Access Issues to Mental Health: Part 4
Insurance benefits can puzzle and confuse many members because of all the unfamiliar jargon and numbers. This blog will focus only on mental health benefits, which are often a separate coverage in addition to medical health coverage. These are the most often used terms that clients should know about their coverage.
In Network Provider: a therapist who has agreed to a contract with an insurance company to provide services and for its members. Billing is included and clients often only have to be responsible for their copay/co-insurance.
Out-of-Network Provider: a therapist who does not have a contract with an insurance company. Clients usually pay the therapist’s full fee and will receive a statement called “Superbill” to send to their insurance for reimbursement. Rates of reimbursements can range widely, depending on the plan. Clients often have to coordinate payment issues with their insurance.
Deductible: the amount that the member must pay before their insurance policy will apply their benefits. This amount is renewed at the beginning of their annual cycle. Some plans will waive the deductible for mental health services.
Co-pay: a fixed rate that the member is responsible for at each visit. This amount usually ranges from $10-$40 depending on the plan.
Co-insurance: the percentage of the fee-for-service the member is responsible for at each visit. ie: Session cost is $100 and the member has a 30% co-insurance. The member would have to pay $30, insurance will pay $70.
Pre-approval/Authorization: the process of approving a member for mental health services. Some plans require that members get a referral from their primary care physician before approving. Other plans only need the member to call ahead of time and ask for an “authorization” before receiving mental health services.
Explanation of Benefits (EOB): mailed statements of dates of service and payments
Out-of-Pocket Maximum: the maximum amount that the client is responsible for per calendar year (only for approved services)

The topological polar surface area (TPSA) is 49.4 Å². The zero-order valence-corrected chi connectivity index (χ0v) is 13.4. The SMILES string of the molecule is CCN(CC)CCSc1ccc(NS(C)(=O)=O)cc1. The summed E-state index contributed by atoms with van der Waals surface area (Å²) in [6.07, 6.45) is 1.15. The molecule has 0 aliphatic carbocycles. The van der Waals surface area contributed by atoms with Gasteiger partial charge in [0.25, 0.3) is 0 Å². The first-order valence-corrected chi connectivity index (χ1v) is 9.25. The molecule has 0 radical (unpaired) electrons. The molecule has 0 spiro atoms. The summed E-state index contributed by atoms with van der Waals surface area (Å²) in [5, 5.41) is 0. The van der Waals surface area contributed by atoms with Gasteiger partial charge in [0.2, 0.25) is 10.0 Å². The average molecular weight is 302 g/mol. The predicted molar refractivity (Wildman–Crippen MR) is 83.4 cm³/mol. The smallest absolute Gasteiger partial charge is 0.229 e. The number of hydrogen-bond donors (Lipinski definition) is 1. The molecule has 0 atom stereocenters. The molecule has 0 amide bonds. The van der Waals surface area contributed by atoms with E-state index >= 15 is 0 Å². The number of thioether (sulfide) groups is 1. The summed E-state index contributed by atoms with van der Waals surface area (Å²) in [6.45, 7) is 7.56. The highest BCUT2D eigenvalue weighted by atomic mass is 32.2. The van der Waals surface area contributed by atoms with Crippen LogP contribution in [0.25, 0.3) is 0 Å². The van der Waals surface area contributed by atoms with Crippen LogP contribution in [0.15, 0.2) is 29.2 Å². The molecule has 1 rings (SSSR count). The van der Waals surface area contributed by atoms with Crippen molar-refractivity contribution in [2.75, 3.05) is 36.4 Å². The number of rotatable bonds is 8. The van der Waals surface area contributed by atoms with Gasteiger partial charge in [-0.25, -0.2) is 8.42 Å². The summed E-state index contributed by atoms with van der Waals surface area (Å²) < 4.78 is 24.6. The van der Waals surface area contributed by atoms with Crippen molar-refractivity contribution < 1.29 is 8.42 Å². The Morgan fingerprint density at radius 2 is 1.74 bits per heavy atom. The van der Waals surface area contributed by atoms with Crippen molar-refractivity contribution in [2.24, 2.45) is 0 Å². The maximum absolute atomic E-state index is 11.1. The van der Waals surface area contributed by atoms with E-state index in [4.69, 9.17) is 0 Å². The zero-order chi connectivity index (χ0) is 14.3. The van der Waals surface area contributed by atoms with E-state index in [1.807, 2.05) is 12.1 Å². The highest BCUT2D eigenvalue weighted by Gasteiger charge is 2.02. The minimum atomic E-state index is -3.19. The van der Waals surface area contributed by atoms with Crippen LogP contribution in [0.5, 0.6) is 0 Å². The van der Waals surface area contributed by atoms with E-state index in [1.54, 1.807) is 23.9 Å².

Other notable information:
- For private practice therapists, location of services is “office” or “11”.
- OON reimbursements are usually at 20-80% of what the insurance plan considers the usual and customary rate (UCR). This rate is usually close to your therapist’s full fee rate, but not always. Most OON benefits require a deductible to be met before they will reimburse members.
- Carve outs: some plans will contract with another company for mental health services, make sure you get the name of the plan (ie. Magellan, Beacon, CareFirst, etc) and ask your therapist if they are “in-network” with the carve out plan. If they are not, you may not be able to access in-network benefits.
- EOBs are almost always sent to the subscriber’s address unless otherwise requested. If you are not the primary subscriber and you want complete privacy of your services, using insurance may not be ideal. Some plans may allow EOBs to be sent to the person receiving services instead. Call your insurance representative to inquire. More info: Young Adult on Parents’ Insurance
I hope that this four part blog series have been informational and helpful in helping you begin to understand your mental health benefits. The amount of information require some time to get used to, so don’t hesitate to ask your insurance rep for clarification. I want my clients to be well informed, so I always strive to make room for questions when discussion their insurance benefits. Clients are ultimately responsible for understanding their individual plan as each plan varies greatly from the next. Therapists can learn the basics of each company, but it is impossible for therapists to know each client’s plan inside out. It is better to get a quick start on learning the terms of your plan and avoid future headaches. If you enjoyed this series and/or have other ideas for other topics, please let me know with a comment below!